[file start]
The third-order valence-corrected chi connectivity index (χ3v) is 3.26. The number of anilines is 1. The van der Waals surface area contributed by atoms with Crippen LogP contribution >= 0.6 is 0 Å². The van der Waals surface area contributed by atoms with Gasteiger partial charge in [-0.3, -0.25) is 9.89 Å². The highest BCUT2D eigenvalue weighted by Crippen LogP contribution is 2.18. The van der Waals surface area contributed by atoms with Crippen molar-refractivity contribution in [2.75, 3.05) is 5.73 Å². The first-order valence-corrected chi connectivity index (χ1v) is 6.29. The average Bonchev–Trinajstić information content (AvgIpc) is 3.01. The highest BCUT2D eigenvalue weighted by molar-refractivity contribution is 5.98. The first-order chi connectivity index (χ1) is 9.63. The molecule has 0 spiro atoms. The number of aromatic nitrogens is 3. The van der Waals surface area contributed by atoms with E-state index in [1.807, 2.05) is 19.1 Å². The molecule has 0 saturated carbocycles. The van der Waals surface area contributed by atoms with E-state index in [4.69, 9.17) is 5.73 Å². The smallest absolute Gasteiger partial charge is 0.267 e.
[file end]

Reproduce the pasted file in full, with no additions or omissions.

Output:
The third-order valence-corrected chi connectivity index (χ3v) is 3.26. The number of anilines is 1. The van der Waals surface area contributed by atoms with Crippen LogP contribution >= 0.6 is 0 Å². The van der Waals surface area contributed by atoms with Gasteiger partial charge in [-0.3, -0.25) is 9.89 Å². The highest BCUT2D eigenvalue weighted by Crippen LogP contribution is 2.18. The van der Waals surface area contributed by atoms with Crippen molar-refractivity contribution in [2.75, 3.05) is 5.73 Å². The first-order valence-corrected chi connectivity index (χ1v) is 6.29. The average Bonchev–Trinajstić information content (AvgIpc) is 3.01. The highest BCUT2D eigenvalue weighted by molar-refractivity contribution is 5.98. The first-order chi connectivity index (χ1) is 9.63. The molecule has 0 spiro atoms. The number of aromatic nitrogens is 3. The van der Waals surface area contributed by atoms with E-state index in [1.807, 2.05) is 19.1 Å². The molecule has 0 saturated carbocycles. The van der Waals surface area contributed by atoms with E-state index in [4.69, 9.17) is 5.73 Å². The smallest absolute Gasteiger partial charge is 0.267 e.